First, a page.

I work in a tech company where most of the employees hover around the age of thirty. They grew up with computers. They are experts in Apple devices. They live and die by technology. I come in as the oldster with a fondness for paper. I want paper files, paper documentation, and paper notebooks to help me think through problems. I get chastised regularly for the trees I kill. I’ve searched my soul to see if I could live without paper and decided I couldn’t. I’ve made my peace with that.
I do, however, use a laptop to write my novel. I can’t imagine such a massive undertaking being done with pen and paper alone. I need my laptop. I need Scrivener. I would be a disorganized mess if it weren’t for my specialized writing software.
However, there is something delightful about finding a particularly appealing journal with the pages inside a specific weight and feel. Even better is finding a pen to go along with that paper. I once bought what was what I thought going to be a fantastic journal, but pulling the pen across the pages did not give me the same joy as using my Pentel RSVP fine point across the pages of my Moleskine. The paper was too smooth. I then happened upon a promotional pen that was almost as pleasant to use as my Pentels. I tried it in the journal with the too-smooth pages and oh! the delight. It was a perfect match of paper and pen. Sadly, the journal had already been relegated to the task of containing all my dog training woes and successes.
I know of writers who still write long hand in journals, on yellow legal pads, on whatever, and I find a certain appeal to that. It’s much easier to carry a pen and a pad of paper around, handily at the ready whenever the need to jot things down strikes. It’s less conspicuous then a laptop if the urge to write hits in a bar or a store or in the middle of walking down a crowded sidewalk. There is the romantic vision harkening back to the days of Hemingway carrying his Moleskine wherever he went and look what he produced. But as much as I like paper, I do find a joy in feeling the keys of a keyboard under the tips of my fingers. Plus, my writing has gotten quite sloppy over the years, and there are many times I can’t read my own writing. I would hate to scribble down the perfect scene only to find that I couldn’t decipher it.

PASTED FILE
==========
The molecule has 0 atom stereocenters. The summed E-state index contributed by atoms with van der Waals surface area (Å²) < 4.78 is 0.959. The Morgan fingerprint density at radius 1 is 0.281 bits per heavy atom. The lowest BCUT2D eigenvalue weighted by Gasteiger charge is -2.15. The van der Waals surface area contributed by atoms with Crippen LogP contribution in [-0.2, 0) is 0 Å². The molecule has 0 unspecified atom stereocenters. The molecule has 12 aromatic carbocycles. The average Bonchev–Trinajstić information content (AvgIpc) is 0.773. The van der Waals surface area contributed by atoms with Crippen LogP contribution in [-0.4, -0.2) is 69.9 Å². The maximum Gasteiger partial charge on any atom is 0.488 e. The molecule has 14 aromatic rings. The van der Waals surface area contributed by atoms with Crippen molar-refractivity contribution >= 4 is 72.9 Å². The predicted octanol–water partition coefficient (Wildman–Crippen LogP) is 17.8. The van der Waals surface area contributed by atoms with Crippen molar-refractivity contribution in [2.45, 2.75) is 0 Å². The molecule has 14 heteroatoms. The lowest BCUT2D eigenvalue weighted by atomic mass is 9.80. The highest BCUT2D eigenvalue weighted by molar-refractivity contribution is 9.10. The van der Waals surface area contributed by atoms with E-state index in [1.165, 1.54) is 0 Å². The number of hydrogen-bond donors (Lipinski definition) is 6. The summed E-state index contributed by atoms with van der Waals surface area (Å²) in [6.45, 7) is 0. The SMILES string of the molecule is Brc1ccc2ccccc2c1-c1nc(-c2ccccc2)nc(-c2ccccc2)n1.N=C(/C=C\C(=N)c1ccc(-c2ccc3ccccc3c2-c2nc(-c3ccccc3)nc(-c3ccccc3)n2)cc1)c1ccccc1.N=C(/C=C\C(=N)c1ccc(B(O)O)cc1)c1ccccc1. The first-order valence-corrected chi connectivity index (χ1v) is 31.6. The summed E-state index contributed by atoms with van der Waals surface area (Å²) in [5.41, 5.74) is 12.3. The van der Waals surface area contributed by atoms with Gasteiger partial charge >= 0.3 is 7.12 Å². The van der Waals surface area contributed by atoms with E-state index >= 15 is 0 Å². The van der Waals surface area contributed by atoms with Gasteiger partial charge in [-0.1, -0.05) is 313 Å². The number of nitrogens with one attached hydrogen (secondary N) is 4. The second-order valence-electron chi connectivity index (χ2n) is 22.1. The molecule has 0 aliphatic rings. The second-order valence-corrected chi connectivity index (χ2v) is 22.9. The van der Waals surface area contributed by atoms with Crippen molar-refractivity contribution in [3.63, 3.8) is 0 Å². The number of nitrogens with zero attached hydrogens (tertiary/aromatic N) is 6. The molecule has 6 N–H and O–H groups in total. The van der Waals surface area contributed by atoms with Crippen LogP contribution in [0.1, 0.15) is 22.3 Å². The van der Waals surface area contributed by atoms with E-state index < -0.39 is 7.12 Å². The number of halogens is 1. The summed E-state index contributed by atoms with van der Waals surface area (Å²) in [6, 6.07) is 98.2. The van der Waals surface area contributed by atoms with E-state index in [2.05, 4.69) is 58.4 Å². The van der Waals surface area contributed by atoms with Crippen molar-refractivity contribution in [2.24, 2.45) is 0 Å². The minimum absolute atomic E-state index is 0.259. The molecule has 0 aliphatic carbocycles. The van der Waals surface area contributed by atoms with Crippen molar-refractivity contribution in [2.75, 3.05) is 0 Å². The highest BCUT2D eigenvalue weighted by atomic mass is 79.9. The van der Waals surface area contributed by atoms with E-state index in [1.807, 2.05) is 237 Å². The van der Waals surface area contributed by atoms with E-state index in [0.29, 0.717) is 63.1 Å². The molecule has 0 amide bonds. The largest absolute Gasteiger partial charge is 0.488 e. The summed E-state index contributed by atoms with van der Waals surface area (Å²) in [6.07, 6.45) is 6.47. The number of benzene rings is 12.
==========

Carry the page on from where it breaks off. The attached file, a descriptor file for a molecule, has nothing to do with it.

But when it comes to problem solving, when I need to figure out a character motivation or work through the point of a scene or figure out what my protagonist will do in a particular situation, I turn to pen and paper. I think better with paper. I’d rather brainstorm on paper than on my laptop despite having a great brainstorming software called Scapple. Is it because I’m older or is there something else going on?
Turns out, something else is going on. Studies have been done on brain function while writing on a laptop versus writing by hand. Here is one on note taking by college students. The results show that the writing by hand is a more complex task, requiring more from the mind and the body thereby improving cognitive function. Typing on a laptop encourages a certain mindlessness.
What if I’ve been doing it all wrong? What if by writing on my laptop my mind is not fully engaged in what I am doing? Would I be a better and smarter writer if I turned to pen and paper? Maybe so. One writer made the conversion. With the support of two long-hand-writing friends, he wrote his next novel on paper with positive results.
I’m just not sure if I can do the same. I’d like to do what I do at work and blissfully disregard the lives of trees and write my story on paper. I’d like to be at my cognitive best when I am writing. But the mere thought of such a huge project being compiled on paper is just too daunting. For now, I’ll keep using my laptop for my novel while collecting paper at work, but maybe, just maybe, I will try to write a scene – just one – with my Pentel RSVP and Moleksine. Then I’ll try to reduce those stacks of paper at work.